Cru Bourgeois is a wine classification specific to the Medoc region of Bordeaux. A middle ground wine, the term dates back to 1932, but it’s been revamped (and was briefly killed altogether) until its most recent revival in 2010. Wineries must apply to France’s wine-governing body to be allowed to put Cru Bourgeois on their labels.
Are Cru Bourgeois wines any good? We sampled three from the 2012 vintage to find out.
2012 Chateau Greysac Medoc Cru Bourgeois – This is a simple expression of Bordeaux, soft and a bit green, with ample savory herbs and some bitter notes overtaking a basic core of blackberries and stewed apples. A touch of gingerbread spice lifts the finish a bit and adds some needed sweetness. B / $20
2012 Chateau Aney Haut-Medoc Cru Bourgeois – A heavily herbal expression of Bordeaux, some balsamic notes overtaking a more basic cherry and blackberry core, this wine is already showing a considerable amount of age on it. Fans of more austere styles of wine will find this of interest, but the wine feels a bit like it’s fading, with a rather lifeless finish. B- / $22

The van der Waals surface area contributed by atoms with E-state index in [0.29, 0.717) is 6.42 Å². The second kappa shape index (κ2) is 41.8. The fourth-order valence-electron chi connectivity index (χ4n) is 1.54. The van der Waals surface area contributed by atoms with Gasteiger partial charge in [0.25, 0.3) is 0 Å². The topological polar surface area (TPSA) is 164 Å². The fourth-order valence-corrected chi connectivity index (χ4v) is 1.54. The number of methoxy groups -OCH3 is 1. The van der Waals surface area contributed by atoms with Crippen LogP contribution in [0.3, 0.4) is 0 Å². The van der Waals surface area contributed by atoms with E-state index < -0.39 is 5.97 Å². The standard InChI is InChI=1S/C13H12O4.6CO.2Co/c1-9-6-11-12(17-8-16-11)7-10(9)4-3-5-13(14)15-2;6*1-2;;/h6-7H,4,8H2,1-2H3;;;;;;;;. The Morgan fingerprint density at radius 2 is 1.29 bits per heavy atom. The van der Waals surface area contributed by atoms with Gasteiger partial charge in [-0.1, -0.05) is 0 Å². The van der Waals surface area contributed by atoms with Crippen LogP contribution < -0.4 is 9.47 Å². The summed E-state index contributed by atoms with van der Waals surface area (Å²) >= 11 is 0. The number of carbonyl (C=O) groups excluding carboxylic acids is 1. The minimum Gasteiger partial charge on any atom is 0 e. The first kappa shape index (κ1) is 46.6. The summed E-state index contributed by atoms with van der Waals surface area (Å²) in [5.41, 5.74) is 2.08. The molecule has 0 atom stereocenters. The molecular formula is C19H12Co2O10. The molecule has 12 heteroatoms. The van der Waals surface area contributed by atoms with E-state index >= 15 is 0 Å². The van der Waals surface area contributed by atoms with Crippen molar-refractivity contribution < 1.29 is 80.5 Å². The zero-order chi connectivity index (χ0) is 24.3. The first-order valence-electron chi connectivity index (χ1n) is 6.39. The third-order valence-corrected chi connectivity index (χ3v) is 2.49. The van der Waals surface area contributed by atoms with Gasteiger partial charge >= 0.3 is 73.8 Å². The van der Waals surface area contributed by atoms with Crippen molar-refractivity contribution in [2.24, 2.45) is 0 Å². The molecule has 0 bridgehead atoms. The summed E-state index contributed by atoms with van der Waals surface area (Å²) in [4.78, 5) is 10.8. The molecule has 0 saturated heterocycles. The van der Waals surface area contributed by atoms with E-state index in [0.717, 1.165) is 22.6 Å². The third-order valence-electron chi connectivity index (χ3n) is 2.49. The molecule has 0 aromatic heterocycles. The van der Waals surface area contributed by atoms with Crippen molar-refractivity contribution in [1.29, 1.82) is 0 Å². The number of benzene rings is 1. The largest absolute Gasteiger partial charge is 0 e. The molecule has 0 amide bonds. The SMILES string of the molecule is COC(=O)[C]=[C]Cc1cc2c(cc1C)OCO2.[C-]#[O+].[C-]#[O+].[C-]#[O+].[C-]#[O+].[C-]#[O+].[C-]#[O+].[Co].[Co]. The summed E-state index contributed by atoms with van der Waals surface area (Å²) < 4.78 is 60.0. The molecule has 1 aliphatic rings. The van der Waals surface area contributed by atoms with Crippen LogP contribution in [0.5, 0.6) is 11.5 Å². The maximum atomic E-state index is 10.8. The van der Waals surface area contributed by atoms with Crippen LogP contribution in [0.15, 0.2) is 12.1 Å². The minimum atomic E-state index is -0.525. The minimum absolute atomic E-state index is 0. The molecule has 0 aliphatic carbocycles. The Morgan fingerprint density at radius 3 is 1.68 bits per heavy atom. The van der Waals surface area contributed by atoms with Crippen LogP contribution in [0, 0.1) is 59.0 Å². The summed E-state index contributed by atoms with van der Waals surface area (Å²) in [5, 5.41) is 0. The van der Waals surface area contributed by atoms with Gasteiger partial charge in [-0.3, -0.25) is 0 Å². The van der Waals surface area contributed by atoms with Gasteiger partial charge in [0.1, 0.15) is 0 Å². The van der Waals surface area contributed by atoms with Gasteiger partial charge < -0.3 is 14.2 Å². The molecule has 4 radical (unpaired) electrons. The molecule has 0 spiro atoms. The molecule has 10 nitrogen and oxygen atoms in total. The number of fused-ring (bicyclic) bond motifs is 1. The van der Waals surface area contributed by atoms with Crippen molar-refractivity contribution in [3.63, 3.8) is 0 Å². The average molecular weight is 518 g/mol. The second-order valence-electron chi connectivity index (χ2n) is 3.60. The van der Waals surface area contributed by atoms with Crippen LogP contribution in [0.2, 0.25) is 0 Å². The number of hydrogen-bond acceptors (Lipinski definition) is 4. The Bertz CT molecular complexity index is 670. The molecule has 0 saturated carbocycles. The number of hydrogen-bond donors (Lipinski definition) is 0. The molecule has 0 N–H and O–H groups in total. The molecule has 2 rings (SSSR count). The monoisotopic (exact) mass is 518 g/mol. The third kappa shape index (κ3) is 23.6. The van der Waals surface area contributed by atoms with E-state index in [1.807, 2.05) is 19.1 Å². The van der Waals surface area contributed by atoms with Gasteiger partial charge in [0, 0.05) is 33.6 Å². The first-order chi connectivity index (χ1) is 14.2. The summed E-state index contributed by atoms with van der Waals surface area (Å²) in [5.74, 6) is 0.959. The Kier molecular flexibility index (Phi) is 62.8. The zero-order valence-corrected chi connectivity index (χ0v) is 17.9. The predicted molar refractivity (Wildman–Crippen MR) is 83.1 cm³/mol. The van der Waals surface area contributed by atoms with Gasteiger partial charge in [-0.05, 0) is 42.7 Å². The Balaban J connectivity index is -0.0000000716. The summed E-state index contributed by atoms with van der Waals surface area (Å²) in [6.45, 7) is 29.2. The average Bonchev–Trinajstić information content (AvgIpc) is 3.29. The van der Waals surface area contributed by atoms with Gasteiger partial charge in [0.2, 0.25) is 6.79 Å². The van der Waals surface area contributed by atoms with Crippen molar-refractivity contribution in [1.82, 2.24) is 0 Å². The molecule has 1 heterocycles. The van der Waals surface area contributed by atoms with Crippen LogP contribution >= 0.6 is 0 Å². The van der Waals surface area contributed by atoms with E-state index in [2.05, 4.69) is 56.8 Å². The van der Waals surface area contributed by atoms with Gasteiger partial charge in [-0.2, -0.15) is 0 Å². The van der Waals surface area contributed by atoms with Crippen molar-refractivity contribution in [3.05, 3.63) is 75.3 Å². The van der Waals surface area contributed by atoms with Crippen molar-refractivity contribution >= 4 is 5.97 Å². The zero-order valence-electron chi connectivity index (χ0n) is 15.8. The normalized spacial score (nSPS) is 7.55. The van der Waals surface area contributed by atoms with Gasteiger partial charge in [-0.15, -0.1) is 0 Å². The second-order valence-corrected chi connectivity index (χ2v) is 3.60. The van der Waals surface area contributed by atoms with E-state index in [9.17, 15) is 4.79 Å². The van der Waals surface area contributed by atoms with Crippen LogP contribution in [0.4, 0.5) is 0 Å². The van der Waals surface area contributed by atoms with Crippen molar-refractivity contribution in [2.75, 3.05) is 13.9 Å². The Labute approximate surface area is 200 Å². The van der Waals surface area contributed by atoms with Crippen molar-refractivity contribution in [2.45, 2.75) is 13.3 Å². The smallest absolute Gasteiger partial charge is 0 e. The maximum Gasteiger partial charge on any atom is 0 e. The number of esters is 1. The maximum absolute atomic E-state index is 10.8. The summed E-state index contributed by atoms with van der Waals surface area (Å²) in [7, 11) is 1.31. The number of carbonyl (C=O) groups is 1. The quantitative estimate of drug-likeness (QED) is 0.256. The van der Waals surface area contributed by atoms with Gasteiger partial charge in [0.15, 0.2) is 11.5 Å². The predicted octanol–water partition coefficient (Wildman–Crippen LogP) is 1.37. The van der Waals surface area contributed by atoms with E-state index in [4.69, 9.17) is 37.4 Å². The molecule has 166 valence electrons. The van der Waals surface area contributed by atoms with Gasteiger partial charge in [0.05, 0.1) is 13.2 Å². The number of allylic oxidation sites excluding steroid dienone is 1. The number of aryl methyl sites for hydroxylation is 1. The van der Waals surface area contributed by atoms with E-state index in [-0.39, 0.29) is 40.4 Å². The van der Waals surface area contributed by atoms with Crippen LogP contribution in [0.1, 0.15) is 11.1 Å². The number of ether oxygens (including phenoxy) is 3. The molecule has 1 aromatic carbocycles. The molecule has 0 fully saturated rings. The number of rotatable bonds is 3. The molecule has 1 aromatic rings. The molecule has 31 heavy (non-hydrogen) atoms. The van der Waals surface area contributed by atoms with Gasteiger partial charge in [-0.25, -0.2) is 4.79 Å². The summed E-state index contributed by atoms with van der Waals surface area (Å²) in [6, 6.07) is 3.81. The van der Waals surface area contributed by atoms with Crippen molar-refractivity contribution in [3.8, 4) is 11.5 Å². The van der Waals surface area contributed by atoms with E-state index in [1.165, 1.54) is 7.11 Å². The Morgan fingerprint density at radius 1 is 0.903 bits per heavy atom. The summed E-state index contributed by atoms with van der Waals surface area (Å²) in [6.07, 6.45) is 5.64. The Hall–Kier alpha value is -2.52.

2012 Chateau du Cartillon Haut-Medoc Cru Bourgeois – Probably the best wine in this group, this Haut-Medoc offers a more rounded fruit core, studded with lighter herb notes, citrus peel, violets, and hints of chocolate. The finish is tart and a touch astringent, not overwhelmingly complex but interesting enough to merit exploration. B+ / $25
Louis Martini’s latest Napa Valley cab — one of the more entry-level though perfectly palatable bottlings — has arrived. This year’s bottling is lush and seductive, loaded with fresh and dried berries, but not overtly sweet or jammy, with overtones of milk chocolate, nutmeg, and fresh cherries. The finish is supple and seductive, with hints of vanilla. And yet… it’s less dessert-like than all of that sounds, pairing well with food and drinking beautifully on its own today. No need to cellar.
A- / $38 / louismartini.com